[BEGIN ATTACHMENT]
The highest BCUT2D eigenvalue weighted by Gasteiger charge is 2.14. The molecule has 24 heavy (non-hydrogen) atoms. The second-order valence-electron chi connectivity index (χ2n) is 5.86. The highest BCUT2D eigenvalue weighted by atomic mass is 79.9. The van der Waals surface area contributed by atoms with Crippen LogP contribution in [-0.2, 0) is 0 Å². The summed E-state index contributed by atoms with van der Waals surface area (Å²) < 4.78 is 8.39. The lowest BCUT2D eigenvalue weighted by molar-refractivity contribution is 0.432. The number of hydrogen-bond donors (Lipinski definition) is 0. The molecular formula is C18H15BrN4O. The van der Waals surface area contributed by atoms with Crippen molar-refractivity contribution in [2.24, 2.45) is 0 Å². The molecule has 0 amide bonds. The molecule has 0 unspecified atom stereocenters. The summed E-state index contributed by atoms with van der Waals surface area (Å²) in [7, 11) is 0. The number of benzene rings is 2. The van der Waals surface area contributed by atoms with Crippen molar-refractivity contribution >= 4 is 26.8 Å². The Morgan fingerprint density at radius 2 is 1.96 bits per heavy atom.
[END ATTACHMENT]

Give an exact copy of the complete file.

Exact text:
The highest BCUT2D eigenvalue weighted by Gasteiger charge is 2.14. The molecule has 24 heavy (non-hydrogen) atoms. The second-order valence-electron chi connectivity index (χ2n) is 5.86. The highest BCUT2D eigenvalue weighted by atomic mass is 79.9. The van der Waals surface area contributed by atoms with Crippen LogP contribution in [-0.2, 0) is 0 Å². The summed E-state index contributed by atoms with van der Waals surface area (Å²) < 4.78 is 8.39. The lowest BCUT2D eigenvalue weighted by molar-refractivity contribution is 0.432. The number of hydrogen-bond donors (Lipinski definition) is 0. The molecular formula is C18H15BrN4O. The van der Waals surface area contributed by atoms with Crippen molar-refractivity contribution in [2.24, 2.45) is 0 Å². The molecule has 0 amide bonds. The molecule has 0 unspecified atom stereocenters. The summed E-state index contributed by atoms with van der Waals surface area (Å²) in [7, 11) is 0. The number of benzene rings is 2. The van der Waals surface area contributed by atoms with Crippen molar-refractivity contribution >= 4 is 26.8 Å². The Morgan fingerprint density at radius 2 is 1.96 bits per heavy atom.